Keratosis pilaris is perhaps the most well known of the keratosis skin conditions.
Many people refer to this type of keratosis as chicken skin or chicken skin rash or goose flesh. The reason for this is because the skin that is affected by pilaris has the appearance of the skin on a chicken or like goose bumps. The bumps are small, flesh colored or white, and many of them are usually present. In some people, the small bumps may be red and inflamed. Often the bumps are described as acne-like or as having a sandpaper texture. They are painless and generally do not itch.
Keratosis polaris or pilaris usually affects the back of the upper arms, the thighs, and the buttocks regions. It can also appear on the face and can be misdiagnosed as an acne problem. It is more common in teenagers than any other age group, but infants and older individuals may also experience this type of keratosis. In fact, up to 50 percent of adults may experience this chicken skin problem in various degrees. When skin becomes dry, the pilaris condition becomes worse. Therefore, chicken skin is more prevalent in the winter months.
What causes this type of keratosis? This skin problem is the result of a build up of keratin, which subsequently blocks the hair follicles in the skin. The tendency for this to happen in not clearly understood, but it is hereditary. The blockage results in the formation of small bumps on the surface of the skin. Although the appearance is disliked by many it is considered a harmless skin problem.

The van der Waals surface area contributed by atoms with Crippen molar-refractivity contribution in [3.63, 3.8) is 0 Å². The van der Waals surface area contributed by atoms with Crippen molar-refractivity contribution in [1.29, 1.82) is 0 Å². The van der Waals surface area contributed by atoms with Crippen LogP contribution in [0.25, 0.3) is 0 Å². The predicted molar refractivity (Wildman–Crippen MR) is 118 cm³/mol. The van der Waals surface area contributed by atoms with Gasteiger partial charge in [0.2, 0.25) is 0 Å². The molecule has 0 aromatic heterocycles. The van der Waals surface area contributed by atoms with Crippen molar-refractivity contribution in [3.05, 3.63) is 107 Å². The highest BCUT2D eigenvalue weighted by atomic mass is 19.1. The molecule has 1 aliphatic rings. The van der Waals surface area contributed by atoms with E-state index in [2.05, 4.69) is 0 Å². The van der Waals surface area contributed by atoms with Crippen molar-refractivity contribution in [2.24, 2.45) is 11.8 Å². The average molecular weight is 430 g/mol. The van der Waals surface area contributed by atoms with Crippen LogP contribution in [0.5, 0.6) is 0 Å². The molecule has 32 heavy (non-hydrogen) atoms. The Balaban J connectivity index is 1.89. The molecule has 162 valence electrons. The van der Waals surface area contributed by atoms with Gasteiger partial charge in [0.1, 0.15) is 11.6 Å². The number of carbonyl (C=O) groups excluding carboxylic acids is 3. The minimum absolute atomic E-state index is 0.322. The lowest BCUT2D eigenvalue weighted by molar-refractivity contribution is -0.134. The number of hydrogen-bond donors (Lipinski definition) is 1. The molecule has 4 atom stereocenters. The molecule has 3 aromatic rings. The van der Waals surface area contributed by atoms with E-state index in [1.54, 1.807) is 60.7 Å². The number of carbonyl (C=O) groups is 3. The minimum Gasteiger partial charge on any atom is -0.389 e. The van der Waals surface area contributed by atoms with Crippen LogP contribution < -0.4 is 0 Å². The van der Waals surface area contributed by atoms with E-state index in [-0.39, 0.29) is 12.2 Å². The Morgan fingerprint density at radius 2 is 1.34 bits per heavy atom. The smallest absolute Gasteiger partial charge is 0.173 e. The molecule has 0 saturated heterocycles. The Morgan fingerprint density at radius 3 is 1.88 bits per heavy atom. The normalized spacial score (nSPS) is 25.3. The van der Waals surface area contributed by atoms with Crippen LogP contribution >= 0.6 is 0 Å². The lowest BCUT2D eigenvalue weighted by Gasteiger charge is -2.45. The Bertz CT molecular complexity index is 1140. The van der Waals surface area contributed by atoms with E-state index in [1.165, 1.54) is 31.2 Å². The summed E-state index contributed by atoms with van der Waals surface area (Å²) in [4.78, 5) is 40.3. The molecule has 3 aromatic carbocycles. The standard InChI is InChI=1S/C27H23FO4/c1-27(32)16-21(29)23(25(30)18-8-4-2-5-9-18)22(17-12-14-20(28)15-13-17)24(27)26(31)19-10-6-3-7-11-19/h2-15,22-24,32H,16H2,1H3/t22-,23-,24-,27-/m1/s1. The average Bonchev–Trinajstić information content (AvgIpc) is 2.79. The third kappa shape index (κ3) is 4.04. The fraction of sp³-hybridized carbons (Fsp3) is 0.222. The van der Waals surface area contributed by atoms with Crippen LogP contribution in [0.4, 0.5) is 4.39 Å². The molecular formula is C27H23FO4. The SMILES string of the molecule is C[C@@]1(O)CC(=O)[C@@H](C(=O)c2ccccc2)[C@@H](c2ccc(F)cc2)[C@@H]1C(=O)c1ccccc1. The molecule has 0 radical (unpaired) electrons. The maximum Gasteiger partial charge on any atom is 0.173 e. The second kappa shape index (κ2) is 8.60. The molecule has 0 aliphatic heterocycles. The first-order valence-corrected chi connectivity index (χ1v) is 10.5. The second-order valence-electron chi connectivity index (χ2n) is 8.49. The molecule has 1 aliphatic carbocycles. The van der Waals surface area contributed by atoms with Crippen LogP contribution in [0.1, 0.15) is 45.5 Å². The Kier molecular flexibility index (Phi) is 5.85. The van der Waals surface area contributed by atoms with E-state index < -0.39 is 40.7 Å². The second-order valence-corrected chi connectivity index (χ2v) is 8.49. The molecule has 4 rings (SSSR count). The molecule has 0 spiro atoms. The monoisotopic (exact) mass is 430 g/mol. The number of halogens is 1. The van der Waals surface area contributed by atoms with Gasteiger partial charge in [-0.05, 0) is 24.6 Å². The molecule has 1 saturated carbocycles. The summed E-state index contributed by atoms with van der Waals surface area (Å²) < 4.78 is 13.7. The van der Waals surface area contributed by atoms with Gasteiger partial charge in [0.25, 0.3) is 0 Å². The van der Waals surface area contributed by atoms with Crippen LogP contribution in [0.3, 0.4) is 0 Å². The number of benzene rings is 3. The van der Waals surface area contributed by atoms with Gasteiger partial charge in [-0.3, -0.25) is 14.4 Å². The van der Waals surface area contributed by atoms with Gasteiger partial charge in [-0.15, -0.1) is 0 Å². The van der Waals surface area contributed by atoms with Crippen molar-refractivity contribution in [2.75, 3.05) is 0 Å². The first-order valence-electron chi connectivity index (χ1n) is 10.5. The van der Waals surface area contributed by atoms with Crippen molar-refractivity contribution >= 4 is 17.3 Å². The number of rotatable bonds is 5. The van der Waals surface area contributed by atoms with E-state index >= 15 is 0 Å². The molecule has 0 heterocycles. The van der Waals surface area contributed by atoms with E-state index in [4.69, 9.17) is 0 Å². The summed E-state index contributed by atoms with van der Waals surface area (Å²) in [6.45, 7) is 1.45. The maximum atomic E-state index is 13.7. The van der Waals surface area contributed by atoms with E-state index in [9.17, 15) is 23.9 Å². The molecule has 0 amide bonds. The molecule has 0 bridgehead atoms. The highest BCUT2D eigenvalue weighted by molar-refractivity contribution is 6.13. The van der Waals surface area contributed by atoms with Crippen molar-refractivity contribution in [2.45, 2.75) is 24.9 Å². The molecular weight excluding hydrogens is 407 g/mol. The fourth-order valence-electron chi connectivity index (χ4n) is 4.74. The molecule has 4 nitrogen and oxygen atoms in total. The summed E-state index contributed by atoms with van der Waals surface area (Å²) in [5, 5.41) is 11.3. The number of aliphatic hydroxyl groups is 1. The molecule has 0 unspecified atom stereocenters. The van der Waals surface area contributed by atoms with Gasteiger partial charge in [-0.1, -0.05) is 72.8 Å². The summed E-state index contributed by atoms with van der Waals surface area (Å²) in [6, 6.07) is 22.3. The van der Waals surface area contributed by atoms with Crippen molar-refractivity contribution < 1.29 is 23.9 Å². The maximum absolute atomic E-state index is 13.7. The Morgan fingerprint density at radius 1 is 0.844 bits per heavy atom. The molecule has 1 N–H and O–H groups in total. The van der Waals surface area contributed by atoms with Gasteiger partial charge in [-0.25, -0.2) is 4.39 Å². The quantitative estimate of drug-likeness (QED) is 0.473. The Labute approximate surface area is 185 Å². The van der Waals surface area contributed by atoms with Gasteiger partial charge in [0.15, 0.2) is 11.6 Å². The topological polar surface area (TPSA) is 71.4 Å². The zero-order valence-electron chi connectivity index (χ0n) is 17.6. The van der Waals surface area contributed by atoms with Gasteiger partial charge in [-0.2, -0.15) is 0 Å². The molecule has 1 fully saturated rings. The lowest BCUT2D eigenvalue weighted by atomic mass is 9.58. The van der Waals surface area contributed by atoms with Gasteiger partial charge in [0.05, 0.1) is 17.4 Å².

Keratosis polaris or pilaris does not need to be treated and it may disappear on its own after many years. If treatment is pursued, then there are several options as outlined below. However, it must be kept in mind that pilaris is difficult to treat and the treatments are not cures. In many cases, keratosis polaris returns despite the successful removal of the chicken skin with a treatment.
A simple treatment for this type of keratosis involves soaking in a hot tub and using gentle exfoliation of the problem skin areas with a washcloth or other suitable exfoliating device to help unclog the skin pores. The key is gentle exfoliation because if the rubbing is too aggressive, then there is the possibility of aggravating the skin condition.
A suitable moisturizer can be used on the affected skin. The moisturizer is used often and this may include application of the moisturizer several times a day.
If moisturizing is not effective, the next step for keratosis pilaris treatment would be to use medicated or prescription creams containing one of ammonium lactate, urea, alpha hydroxy acids, corticosteriods, or retinoids.
Antibiotics may be used in certain situations.
Finally, skin resurfacing techniques such as microdermabrasion can eliminate the presence of the chicken skin.
A dermatologist can help you decided the best course of action for dealing with your keratosis pilaris.
More information on different types of keratosis: